When has sharing your personal story inspired your colleagues or students?

Shelly Terrell

Shelly Sanchez Terrell (@ShellTerrell) is an award winning digital innovator, an international speaker/consultant, and the author of Hacking Digital Learning with EdTech Missions, The 30 Goals Challenge for Teachers, and Learning to Go. She has trained teachers and taught English language learners in over 20 countries as an invited guest expert by organizations, like the US Embassy, UNESCO Bangkok, Cultura Inglesa of Brazil, the British Council in Tel Aviv, IATEFL Slovenia, HUPE Croatia, ISTEK Turkey, and Venezuela TESOL. She has been recognized by several organizations and publications as a leader in the movement of teacher driven professional development as the founder and organizer of various online conferences, Twitter chats, and Massive Open Online Courses (MOOCs). Two of the projects she co-organized were shortlisted for ELTons, #ELTChat and the Virtual Round Table Language and Technology online conference. She was named Woman of the Year by the National Association of Professional Women, awarded a Bammy Award as a founder of #Edchat, and named as one of the 10 Most Influential People in EdTech by Tech & Learning. Her greatest joy is being the mother of baby Savannah and Rosco the pug. Shelly has an Honors BA in English with a Minor in Communication and a specialization in Electronic Media from UTSA, a Masters in Curriculum Instruction ESL from the University of Phoenix, and a CELTA from CELT Athens. She regularly shares her tips for effective technology integration via Twitter (@ShellTerrell), Facebook.com/ShellyTerrell, and on her blog, TeacherRebootCamp.com, which has won several awards and recognitions as one of the top ESL, Edtech and Elearning blogs. Find over 400 of her slide presentations at https://www.slideshare.net/ShellTerrell/presentations


  1. Nope – it wasn’t pretty at all.
    But I do agree that sharing personal experiences connects us more with our audience – whether its teachers or students. You must have trust in any relationship – including those that might be professional – and sometimes, that means sharing a little more about who you are personally.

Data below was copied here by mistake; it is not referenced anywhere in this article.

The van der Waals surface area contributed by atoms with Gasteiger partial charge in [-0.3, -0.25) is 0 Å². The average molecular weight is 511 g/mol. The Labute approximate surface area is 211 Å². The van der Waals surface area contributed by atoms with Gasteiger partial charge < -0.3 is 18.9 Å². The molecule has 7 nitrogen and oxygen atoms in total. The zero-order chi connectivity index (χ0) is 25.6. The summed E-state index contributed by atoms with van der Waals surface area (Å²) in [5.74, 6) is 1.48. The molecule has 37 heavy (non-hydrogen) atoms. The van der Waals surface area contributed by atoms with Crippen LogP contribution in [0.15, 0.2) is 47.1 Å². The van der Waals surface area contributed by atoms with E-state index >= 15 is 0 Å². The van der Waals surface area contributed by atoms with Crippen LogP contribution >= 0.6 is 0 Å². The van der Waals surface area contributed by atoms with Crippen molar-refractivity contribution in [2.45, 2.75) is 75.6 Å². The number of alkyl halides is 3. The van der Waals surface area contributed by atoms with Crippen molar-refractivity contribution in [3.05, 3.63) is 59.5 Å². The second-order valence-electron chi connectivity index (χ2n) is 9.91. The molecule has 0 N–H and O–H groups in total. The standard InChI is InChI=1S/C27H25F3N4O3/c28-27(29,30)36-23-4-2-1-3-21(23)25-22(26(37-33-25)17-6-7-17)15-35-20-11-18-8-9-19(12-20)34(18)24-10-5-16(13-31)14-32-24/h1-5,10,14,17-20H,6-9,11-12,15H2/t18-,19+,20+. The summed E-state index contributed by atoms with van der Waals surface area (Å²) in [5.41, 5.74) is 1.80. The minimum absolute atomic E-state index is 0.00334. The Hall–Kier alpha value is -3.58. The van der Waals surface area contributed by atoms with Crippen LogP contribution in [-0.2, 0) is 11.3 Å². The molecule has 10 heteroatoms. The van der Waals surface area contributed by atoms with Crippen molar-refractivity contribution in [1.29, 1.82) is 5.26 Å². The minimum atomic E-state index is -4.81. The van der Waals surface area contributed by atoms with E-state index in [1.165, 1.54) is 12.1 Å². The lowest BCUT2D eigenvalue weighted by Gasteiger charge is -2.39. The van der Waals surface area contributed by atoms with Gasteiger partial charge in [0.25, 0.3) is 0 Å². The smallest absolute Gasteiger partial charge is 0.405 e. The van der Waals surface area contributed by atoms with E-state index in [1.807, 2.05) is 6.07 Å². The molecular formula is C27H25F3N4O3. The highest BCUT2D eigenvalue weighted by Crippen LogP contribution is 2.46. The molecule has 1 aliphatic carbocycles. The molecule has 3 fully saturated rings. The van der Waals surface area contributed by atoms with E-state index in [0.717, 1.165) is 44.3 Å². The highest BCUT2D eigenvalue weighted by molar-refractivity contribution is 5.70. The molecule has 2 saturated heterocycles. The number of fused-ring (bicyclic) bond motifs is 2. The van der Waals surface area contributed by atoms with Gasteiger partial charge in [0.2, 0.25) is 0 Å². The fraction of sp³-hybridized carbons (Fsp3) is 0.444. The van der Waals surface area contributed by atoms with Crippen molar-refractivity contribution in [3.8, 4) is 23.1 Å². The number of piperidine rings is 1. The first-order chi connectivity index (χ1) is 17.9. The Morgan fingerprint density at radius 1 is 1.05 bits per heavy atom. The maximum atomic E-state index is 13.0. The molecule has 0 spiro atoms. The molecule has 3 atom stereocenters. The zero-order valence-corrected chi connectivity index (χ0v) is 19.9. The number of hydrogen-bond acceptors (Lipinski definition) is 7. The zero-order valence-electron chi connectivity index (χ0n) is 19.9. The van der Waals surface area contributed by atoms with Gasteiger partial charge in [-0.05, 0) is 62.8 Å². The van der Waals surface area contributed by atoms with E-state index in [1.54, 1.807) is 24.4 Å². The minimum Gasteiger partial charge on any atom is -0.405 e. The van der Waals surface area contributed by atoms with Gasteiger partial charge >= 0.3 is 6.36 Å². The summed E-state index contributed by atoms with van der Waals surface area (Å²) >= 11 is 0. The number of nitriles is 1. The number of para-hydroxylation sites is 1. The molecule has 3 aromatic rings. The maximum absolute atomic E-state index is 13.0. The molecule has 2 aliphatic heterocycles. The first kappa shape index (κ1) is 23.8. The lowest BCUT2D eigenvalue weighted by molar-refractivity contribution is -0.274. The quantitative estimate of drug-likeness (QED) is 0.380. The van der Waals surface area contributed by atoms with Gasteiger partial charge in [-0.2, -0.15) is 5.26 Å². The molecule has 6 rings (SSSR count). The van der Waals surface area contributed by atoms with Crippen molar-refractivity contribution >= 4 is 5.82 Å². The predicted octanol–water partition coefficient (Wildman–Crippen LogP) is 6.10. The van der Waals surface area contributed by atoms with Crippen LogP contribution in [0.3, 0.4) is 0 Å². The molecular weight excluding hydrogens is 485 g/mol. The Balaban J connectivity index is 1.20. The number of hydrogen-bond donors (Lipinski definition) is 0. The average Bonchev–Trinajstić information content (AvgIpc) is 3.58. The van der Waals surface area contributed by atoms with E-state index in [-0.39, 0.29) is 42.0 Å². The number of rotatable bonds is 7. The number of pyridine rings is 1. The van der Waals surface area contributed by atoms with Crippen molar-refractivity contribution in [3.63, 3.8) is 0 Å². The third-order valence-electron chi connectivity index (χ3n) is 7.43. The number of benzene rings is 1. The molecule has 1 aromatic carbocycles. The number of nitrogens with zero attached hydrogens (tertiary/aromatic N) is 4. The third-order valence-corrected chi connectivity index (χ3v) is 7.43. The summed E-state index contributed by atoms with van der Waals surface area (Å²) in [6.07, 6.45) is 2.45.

2. I certainly agree that we need to be authentic and good story tellers, especially to invite our students to open up and tell their own stories. But on the whole many of us teachers living abroad, at least those working in adult education, may actually be sharing more than enough information with our students. Using our native tongue to hold forth to a rapt audience is rather a temptation. That’s one of the advantages of playing storytelling games as a group, with rules you as the teacher must also abide by.

    • Anne,

      When writing this there were definitely reservations I had, because I feared some might take this in the wrong way. Mostly, I was worried about someone sharing too much personal information. However, you brought up another great point which is that we cannot use this as another rationalization for monopolizing class time. Definitely, hearing our students’ personal stories as well is what would make this work. Thank you for bringing up this point.

  3. Students love when we give them a glimpse into our lives. When they hear about what we enjoyed as a kid, times that we got in trouble, what we were known for. one of the best things we have done as a school, is post our picture of the age we teach. (Since I see everyone, I have several pictures). Most of these pictures are dorky and embarrassing, but it reminds kids that we all go through those funny stages.